The Rip Move is a great way to deal with a blocker while still maintaining your responsibility. The key to the Rip Move is the timing of the move and the overall physicality of the player. If the player uses the Rip Move without ever being physical or misses the timing it can be a disaster. On the other hand, if a defender adds the Rip Move as a secondary tool to defeat a block and works his timing it can give him a valuable tool to deal with blocks.
Teaching the Rip Move in Youth Football
The thing that allows the Rip move to work is the defenders physicality. In order for the defender to successfully rip through a block he must present enough of a threat of destroying the block the blocker will load up and attempt to throw a physical block. If the blocker doesn’t have to worry about being physical in his block than he will sit back and adjust to the rip. This is why we always talk to our players and tell them that their primary block destruction move must be to press the blocker. By pressing the blocker they control their leverage and set up the rest of their moves.
The other issue that comes from the Rip move is the timing of the move. If the defender rips too early the defender will simply cut off the block and go opposite of where the defender has ripped. Again this is why we teach our defenders to press any blockers and then resort to the rip move when the runner has committed either inside or outside of the block.
We begin our rip move progression by teaching it from a Press position. We have our players take on a block with their inside foot forward and pressing the chest of the blocker with their inside arm. This allows them to keep outside leverage. As they are driving the blocker back they need to get their eyes on the ball carrier. Once he commits they are clear to rip.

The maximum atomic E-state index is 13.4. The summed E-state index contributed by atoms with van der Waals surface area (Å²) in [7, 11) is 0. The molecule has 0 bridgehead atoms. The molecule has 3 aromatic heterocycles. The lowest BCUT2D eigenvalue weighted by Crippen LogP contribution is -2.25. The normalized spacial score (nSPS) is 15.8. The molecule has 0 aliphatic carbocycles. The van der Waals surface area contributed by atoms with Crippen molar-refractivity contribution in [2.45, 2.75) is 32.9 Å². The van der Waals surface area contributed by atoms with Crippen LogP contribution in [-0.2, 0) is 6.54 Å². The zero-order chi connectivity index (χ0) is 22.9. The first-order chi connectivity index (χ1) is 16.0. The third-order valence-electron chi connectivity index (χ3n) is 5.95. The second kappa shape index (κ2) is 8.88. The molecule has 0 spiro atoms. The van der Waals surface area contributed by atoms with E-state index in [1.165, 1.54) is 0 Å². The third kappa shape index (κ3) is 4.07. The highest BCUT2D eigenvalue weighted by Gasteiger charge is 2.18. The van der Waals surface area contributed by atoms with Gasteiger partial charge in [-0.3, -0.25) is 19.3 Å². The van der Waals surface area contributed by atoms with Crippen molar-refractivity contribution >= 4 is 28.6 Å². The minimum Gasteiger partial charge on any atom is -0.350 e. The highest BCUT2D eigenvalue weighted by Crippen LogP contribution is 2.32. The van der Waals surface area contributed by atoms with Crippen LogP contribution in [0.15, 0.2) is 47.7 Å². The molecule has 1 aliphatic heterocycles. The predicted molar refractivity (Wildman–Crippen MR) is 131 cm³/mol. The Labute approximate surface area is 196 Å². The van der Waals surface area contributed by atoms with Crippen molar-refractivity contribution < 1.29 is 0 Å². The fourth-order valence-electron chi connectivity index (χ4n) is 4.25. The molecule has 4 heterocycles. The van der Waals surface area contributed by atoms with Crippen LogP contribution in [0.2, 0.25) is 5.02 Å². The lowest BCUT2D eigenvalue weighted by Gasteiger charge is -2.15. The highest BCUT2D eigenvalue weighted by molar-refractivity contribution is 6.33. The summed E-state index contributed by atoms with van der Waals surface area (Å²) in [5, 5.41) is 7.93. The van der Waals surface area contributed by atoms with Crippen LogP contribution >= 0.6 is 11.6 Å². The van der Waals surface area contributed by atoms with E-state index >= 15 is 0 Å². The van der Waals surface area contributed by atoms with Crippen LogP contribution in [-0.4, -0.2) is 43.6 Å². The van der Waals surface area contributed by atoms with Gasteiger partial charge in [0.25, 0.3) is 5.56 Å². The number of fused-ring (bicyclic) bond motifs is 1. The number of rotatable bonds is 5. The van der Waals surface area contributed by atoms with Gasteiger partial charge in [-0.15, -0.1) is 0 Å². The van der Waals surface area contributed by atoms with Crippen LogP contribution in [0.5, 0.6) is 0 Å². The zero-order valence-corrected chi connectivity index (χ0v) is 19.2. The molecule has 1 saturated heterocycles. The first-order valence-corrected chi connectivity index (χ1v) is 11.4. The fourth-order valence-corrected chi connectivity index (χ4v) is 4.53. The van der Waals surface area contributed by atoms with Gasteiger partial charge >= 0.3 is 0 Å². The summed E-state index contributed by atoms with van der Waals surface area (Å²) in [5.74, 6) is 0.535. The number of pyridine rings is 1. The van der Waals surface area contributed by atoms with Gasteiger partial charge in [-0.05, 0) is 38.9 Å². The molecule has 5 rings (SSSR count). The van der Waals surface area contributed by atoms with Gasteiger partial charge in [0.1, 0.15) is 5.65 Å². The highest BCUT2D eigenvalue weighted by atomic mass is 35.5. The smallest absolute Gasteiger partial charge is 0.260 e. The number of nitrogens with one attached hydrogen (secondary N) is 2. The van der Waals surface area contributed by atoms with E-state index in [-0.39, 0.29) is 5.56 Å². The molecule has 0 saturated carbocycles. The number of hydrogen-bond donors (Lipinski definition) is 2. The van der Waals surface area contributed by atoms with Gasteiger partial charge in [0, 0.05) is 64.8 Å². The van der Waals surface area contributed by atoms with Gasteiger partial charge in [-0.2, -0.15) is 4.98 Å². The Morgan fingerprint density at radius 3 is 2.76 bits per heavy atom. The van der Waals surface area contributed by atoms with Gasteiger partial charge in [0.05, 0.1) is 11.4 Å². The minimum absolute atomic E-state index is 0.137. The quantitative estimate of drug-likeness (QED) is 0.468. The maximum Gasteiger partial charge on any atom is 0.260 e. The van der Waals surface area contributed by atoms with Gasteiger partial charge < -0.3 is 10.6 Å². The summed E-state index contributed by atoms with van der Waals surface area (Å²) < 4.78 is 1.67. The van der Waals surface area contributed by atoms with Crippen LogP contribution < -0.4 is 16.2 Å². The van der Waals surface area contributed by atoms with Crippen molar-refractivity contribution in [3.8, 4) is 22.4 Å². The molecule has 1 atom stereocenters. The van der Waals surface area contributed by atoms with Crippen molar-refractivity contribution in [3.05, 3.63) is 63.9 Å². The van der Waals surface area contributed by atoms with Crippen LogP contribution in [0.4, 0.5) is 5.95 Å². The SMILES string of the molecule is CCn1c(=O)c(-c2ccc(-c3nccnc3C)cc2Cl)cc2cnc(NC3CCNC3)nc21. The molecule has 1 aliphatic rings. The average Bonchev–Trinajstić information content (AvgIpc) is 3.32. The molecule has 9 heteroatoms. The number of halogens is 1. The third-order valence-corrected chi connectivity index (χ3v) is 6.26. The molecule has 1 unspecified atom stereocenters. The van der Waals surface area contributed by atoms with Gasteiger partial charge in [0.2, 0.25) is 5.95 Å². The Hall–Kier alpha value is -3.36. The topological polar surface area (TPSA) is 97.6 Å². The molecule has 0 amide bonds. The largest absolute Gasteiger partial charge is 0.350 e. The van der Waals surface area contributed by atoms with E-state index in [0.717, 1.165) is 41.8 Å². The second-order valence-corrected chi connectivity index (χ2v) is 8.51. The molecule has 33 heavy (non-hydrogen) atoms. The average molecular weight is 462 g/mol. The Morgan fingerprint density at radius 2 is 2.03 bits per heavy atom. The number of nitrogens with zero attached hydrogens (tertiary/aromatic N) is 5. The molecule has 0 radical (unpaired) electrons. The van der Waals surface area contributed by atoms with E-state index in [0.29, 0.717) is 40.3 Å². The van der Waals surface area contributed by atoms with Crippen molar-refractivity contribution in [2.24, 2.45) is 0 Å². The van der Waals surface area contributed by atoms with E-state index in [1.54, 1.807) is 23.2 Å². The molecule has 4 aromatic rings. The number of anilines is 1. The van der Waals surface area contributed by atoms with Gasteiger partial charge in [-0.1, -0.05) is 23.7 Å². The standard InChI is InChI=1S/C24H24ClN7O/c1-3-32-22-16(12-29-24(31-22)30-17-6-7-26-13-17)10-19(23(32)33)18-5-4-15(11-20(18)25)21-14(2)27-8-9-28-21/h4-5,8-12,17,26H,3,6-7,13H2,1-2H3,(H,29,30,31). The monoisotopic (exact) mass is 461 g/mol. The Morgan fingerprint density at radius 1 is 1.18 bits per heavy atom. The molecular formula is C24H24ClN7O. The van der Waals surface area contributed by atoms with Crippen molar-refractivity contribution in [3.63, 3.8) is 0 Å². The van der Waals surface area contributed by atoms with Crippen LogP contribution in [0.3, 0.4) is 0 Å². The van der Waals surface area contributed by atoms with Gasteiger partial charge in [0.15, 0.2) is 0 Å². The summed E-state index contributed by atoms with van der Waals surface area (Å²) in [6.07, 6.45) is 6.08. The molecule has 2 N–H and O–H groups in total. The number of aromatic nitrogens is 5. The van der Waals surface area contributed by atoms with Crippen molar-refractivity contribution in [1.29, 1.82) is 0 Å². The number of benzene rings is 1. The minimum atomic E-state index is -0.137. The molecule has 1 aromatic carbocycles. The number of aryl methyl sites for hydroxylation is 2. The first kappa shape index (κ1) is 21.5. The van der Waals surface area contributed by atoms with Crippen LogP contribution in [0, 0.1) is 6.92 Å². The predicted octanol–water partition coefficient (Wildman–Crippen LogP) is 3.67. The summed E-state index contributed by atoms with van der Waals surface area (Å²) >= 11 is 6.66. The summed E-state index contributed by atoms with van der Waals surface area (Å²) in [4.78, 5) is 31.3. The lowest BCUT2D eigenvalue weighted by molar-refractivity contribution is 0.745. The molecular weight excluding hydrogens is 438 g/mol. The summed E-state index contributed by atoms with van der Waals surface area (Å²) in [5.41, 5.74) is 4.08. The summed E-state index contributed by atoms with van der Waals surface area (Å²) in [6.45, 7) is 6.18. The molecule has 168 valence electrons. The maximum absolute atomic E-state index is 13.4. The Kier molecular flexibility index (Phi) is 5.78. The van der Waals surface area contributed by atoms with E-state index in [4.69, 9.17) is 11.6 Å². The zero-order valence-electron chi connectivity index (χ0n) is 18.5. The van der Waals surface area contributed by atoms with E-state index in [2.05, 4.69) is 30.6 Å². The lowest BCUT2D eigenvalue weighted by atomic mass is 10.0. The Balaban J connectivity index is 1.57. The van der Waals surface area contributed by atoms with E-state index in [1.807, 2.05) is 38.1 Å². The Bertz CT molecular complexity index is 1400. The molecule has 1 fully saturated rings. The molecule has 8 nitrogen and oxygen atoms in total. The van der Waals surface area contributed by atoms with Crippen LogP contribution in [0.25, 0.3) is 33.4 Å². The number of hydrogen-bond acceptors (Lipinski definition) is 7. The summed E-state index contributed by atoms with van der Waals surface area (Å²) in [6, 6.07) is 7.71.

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The major coaching point for us to have the rip move start with the non-ripping hand. If the defender is going to be ripping to his left, then his right arm will rip through the blocker. This means that he needs to start the move with his left arm. He must press his left arm first to open a space. Once he has pressed the opposite shoulder he is free to rip through with his arm.
The second coaching point we use is to get the hips through. We want the defender to rip and get his hips clear of the blocker. We teach this by telling the defender that he needs to step with the ripping side foot all the way through to the heel of the blocker. This will put him in a situation where his hips are through and he is in a position to make a play.
The rip move can be an effective move but it’s critical that it is combined with the pressing block destruction. This allows the defender to put the blocker on the back foot and control contact.